National Memory on International Stages: The Reinterpretation of Site-Specificity in Guillermo Calderón’s Villa + Discurso.
Alexandra Ripp in discussion with the artist.
In 2011, Chilean playwright-director Guillermo Calderón wrote two companion plays, VILLA+DISCURSO, which together consider how the country should—or could—memorialize the brutal dictatorship (1973-1990) whose unresolved legacy persists. Calderón wrote these to be performed at Chilean ex-torture centers and the Museum of Memory, in order to encourage critical consideration of official memorialization in situ, but subsequent U.S. and European stagings have occurred in theaters, lecture halls, and gallery spaces. While the themes of fractious collective memory and the delicacy of violent pasts resonate outside Chile, could the missing site-specificity detract from the plays’ power and even dramaturgy? How does the international touring of site-specific theater “work” when the work is bound up with national memory?
Alexandra Ripp will introduce the plays and critical considerations of these questions, before entering in dialogue with Calderón himself about his own perspectives and experiences.
Guillermo Calderón (Director, Playwright) is Chile’s foremost contemporary theatre artist. His plays include Neva, Diciembre, Clase, Villa, Discurso,Quake, School and Kiss. Calderón’s productions have toured extensively through South America and Europe. Festival stops include Buenos Aires International Theatre Festival, Chekhov Festival (Russia), Edinburgh International Festival, Festival d´ Automne (France), Santiago A Mil (Chile), Seoul Performing Arts Festival (Korea), TEATERFORMEN Festival (Germany), Wiener Festwochen (Austria), World Theatre Festival (Belgium). The Public´s Under the Radar Festival, and RADAR L.A. The English language version of Neva had its US Premiere at The Public Theater in 2013; a subsequent production toured to South Coast Rep, Center Theatre Group, and LaJolla Playhouse. He has been commissioned by the Düsseldorfer Schauspielhaus (Germany), the Royal Court Theater (England) and the Public Theater. His co-written screenplay Violeta Went to Heaven won the World Cinema Jury Prize for Drama at the 2012 Sundance Film Festival. He also co-wrote The Club, winner of the Silver Bear at the Berlinale in 2015.Villa and Speech were published in Theater Magazine (Yale and Duke).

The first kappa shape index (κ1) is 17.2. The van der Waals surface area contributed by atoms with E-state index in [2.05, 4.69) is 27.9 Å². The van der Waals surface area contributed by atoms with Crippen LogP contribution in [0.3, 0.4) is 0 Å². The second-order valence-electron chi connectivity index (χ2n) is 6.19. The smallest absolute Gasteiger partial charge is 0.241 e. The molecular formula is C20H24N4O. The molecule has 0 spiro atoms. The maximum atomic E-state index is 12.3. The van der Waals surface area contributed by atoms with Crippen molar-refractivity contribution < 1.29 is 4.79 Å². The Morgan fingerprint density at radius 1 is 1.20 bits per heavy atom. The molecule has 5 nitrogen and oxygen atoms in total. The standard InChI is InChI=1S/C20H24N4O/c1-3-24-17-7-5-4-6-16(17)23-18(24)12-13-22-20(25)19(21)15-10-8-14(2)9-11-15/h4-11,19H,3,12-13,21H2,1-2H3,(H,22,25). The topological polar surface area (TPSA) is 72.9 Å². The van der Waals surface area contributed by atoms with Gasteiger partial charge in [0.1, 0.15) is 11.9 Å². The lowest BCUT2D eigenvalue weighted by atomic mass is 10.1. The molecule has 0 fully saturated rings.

Alexandra Ripp is a DFA candidate in the department of Dramaturgy and Dramatic Criticism at Yale School of Drama, where she is writing a dissertation on post-dictatorship Chilean theater and memory politics. She is former Associate Editor of Theater Magazine and is the current Ideas Program Manager at the International Festival of Arts and Ideas in New Haven, programming the Festival’s annual series of lectures and panels. Her writing has appeared in Theater Journal, Theater, and PAJ. She is also a translator of Chilean plays, providing subtitles for the U.S. tours of Trinidad González’s The Meeting (2014-15), Guillermo Calderón’s Escuela (2015-2016) and Teatrocinema’s Historia de Amor (2016).